Dubrovnik – A Compact Walled City

I have a good look at the Dubrovnik old city using Google Earth. It gives a bird’s eye view of the city and I can zoom onto any part of it, demanding a street view or some detail information about the places of interest. I happily  re-lived my journey using this wonderful tool.

While I am happy with what I find; I also notice that there are not much of vegetation or large open spaces within the old town. Even from a mile up above the city, the whole city seems to be orange color- from the orange colored roofs jam packed together. My trip up the hill Srjd behind the city also confirmed this (see my previous post of Dubrovnik – From a Distance).  I guess that in the past many people wanted protection within the four sided castle walls and fortifications of Dubrovnik. Most open spaces are ultimately utilized for housing people within the confines of the wall. The city finally could not longer grow organically within the confines of the walls ; the city was left with that compressed feel as common for other former capitals such as Toledo, Spain.

The place is built up and gives one the impression of  being “hard”.   As Jan Morris in her “The Venetian Empire” describes  it as . . . .  “A hard city it remains too, to my mind, when you cross the bay and land upon its quay, beneath its high fortifications. It is very beautiful but hard. It lacks the yield or leniency of Venice. Built of a glittering and impermeable marble, enclosed within superb city walls, tilted slightly with the lie of the land and corrugated everywhere with battlements – tightly packed there within itself it has acquired non of the give-and-take of great age, but seems in a way a perfectly modern place, dogmatically planned and didactically displayed to visitors, like a model town in a trade fair.” Indeed, it is a city in which residents have to live under the eyes of tourists all year round.

Here is that street today called Stradun. Once the left side was the edge of the mainland and the right was an island,  separated by a waterway. In the Roman days, they were developed into two towns, the one on the right of Stradun was known as Ragusa and the left the Slavic Dubrovnik.  An extraordinary feat of 12th century civil engineering filled in the water channel and left space for the long Stradun and the wide expanse in front of the Rector’s palace. This is the only wide street in the ancient city where every tourist have strolled admiring at the historical buildings and churches.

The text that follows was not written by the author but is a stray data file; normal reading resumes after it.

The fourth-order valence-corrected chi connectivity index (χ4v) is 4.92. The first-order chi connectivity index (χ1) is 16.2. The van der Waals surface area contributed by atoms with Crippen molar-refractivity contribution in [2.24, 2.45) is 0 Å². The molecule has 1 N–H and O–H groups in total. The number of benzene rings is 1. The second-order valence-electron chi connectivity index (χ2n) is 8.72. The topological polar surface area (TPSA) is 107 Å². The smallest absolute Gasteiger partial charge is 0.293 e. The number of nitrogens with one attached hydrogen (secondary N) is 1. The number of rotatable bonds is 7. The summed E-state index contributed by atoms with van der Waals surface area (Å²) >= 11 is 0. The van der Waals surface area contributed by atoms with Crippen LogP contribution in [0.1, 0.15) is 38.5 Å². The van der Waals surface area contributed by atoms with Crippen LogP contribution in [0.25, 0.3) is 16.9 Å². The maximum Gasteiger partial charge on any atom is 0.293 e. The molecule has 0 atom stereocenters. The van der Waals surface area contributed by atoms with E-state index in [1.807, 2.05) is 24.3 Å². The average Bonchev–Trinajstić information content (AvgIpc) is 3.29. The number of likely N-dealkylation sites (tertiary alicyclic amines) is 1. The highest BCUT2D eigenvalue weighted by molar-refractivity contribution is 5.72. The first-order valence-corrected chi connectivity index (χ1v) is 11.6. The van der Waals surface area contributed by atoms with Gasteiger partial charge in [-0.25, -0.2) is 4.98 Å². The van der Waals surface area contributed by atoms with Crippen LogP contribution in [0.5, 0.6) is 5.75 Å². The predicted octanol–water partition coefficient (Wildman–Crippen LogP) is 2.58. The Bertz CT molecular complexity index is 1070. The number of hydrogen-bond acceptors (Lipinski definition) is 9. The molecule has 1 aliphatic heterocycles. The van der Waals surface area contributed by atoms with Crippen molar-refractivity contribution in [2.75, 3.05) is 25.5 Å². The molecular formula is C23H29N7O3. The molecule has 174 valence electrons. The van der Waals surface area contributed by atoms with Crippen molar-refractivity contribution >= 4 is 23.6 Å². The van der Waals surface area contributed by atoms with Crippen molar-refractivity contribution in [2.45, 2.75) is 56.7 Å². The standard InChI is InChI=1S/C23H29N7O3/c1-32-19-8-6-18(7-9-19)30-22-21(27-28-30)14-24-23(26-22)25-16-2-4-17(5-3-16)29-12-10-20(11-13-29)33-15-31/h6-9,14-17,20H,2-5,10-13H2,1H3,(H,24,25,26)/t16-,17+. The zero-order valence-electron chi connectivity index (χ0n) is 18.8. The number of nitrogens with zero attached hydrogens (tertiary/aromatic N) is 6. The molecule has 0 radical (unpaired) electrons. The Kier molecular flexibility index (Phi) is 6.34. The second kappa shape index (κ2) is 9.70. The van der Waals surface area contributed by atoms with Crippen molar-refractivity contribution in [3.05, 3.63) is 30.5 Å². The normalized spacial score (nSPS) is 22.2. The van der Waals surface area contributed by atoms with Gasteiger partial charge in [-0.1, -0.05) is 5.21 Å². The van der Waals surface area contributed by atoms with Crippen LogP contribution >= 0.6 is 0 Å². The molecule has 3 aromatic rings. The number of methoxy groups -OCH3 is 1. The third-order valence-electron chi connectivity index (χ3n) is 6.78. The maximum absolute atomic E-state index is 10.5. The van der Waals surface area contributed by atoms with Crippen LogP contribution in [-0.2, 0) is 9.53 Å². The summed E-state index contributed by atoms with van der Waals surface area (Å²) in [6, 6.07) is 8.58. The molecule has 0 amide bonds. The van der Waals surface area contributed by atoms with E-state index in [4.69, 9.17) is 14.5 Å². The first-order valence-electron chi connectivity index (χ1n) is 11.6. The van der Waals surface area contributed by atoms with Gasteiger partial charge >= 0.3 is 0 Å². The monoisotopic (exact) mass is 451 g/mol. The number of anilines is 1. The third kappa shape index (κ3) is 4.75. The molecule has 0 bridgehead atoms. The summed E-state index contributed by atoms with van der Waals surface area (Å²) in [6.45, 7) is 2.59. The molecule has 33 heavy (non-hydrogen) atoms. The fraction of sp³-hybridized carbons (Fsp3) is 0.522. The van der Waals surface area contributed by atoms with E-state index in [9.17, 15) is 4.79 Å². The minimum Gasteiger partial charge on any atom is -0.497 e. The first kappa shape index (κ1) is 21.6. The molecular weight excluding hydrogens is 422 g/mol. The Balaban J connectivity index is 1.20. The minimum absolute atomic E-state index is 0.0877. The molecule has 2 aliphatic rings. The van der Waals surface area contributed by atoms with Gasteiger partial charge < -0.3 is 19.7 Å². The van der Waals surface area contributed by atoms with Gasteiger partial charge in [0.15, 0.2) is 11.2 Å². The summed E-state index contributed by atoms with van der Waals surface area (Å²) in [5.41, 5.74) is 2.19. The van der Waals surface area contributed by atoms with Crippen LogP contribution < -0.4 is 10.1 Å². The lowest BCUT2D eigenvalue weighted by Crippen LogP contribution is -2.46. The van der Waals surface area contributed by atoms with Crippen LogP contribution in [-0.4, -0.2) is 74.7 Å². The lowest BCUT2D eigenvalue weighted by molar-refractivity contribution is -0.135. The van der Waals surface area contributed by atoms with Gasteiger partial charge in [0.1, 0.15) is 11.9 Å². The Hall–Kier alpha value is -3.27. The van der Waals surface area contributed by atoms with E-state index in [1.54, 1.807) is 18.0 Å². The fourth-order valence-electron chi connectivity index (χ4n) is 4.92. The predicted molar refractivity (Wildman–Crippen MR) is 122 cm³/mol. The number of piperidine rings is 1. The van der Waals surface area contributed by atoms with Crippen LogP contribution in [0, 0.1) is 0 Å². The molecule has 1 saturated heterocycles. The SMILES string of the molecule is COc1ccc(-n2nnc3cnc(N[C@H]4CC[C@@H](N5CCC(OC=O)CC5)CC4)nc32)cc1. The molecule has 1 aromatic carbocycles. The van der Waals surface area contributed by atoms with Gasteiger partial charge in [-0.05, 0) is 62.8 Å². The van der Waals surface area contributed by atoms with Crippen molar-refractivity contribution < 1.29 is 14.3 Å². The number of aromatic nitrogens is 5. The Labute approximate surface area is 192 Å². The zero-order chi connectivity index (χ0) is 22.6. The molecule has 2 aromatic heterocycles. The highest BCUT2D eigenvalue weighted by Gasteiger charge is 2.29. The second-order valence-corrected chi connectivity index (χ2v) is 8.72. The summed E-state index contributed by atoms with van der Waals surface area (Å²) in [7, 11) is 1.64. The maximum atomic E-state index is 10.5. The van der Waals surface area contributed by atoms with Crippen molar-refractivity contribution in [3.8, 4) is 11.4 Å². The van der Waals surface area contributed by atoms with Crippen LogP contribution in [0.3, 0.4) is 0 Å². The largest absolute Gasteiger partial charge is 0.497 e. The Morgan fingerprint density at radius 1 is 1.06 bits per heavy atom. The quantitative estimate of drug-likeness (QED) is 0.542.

Nearby is the Big Onofrio Fountain.  It’s a 16-sided water fountain and is considered a masterpiece of engineering for the early 1400’s. Water fills the basin that surrounds this domed structure through spouts at the center of the decorated emblems. The water that serves it is 20 kilometers away.
While walking on the high walls, we found ourself walking  close to residential buildings.
Some of the houses were destroyed in the civil war of the 1990s and were left there untouched.
Sometimes we are viewing the backyard of people’s houses.
The sun is our best device for drying up clothes. In our several days here, we never fall short of finding examples where clothes and bed sheets were hung from the windows. .
Although the old town is densely built up, it still has a lot of charms and beauty and the views from the Dubrovnik seawalls were just breathtaking.
In our several days in Dubrovnik,  it was hot and the temperatures were almost up to 30 degrees. We passed by this roadside cafe which sold drinks and fruits and decided to take a rest here. The vintage radio reminded us that we were back in time. . . . . . . . . . . .